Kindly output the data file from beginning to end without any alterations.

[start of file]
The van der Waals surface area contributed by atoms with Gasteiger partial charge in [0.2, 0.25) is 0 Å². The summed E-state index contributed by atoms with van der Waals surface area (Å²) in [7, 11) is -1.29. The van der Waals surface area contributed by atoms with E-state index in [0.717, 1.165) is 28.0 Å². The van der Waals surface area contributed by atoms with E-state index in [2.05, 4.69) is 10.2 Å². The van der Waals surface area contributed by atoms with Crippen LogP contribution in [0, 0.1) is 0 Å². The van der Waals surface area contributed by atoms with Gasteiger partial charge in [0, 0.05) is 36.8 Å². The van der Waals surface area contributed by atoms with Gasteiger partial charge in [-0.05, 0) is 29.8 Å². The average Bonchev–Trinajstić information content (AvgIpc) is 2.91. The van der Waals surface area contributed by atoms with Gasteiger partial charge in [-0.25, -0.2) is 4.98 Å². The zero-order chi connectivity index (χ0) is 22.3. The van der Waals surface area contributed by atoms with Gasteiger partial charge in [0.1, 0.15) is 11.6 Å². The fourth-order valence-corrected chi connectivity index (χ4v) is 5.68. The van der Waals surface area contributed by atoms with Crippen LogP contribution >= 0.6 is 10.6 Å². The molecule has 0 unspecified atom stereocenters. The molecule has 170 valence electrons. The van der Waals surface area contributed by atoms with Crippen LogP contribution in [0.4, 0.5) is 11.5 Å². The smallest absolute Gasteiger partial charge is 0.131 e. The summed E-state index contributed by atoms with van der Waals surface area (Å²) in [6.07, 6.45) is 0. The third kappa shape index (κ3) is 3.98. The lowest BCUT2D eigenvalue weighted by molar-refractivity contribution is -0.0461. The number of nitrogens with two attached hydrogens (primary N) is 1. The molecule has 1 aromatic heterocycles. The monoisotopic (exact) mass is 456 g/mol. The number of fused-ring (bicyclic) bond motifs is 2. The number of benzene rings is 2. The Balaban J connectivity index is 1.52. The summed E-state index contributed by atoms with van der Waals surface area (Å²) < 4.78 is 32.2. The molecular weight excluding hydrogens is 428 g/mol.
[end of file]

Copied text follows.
The van der Waals surface area contributed by atoms with Gasteiger partial charge in [0.2, 0.25) is 0 Å². The summed E-state index contributed by atoms with van der Waals surface area (Å²) in [7, 11) is -1.29. The van der Waals surface area contributed by atoms with E-state index in [0.717, 1.165) is 28.0 Å². The van der Waals surface area contributed by atoms with E-state index in [2.05, 4.69) is 10.2 Å². The van der Waals surface area contributed by atoms with Crippen LogP contribution in [0, 0.1) is 0 Å². The van der Waals surface area contributed by atoms with Gasteiger partial charge in [0, 0.05) is 36.8 Å². The van der Waals surface area contributed by atoms with Gasteiger partial charge in [-0.05, 0) is 29.8 Å². The average Bonchev–Trinajstić information content (AvgIpc) is 2.91. The van der Waals surface area contributed by atoms with Gasteiger partial charge in [-0.25, -0.2) is 4.98 Å². The zero-order chi connectivity index (χ0) is 22.3. The van der Waals surface area contributed by atoms with Gasteiger partial charge in [0.1, 0.15) is 11.6 Å². The fourth-order valence-corrected chi connectivity index (χ4v) is 5.68. The van der Waals surface area contributed by atoms with Crippen LogP contribution >= 0.6 is 10.6 Å². The molecule has 0 unspecified atom stereocenters. The molecule has 170 valence electrons. The van der Waals surface area contributed by atoms with Crippen LogP contribution in [0.4, 0.5) is 11.5 Å². The smallest absolute Gasteiger partial charge is 0.131 e. The summed E-state index contributed by atoms with van der Waals surface area (Å²) in [6.07, 6.45) is 0. The third kappa shape index (κ3) is 3.98. The lowest BCUT2D eigenvalue weighted by molar-refractivity contribution is -0.0461. The number of nitrogens with two attached hydrogens (primary N) is 1. The molecule has 1 aromatic heterocycles. The monoisotopic (exact) mass is 456 g/mol. The number of fused-ring (bicyclic) bond motifs is 2. The number of benzene rings is 2. The Balaban J connectivity index is 1.52. The summed E-state index contributed by atoms with van der Waals surface area (Å²) < 4.78 is 32.2. The molecular weight excluding hydrogens is 428 g/mol.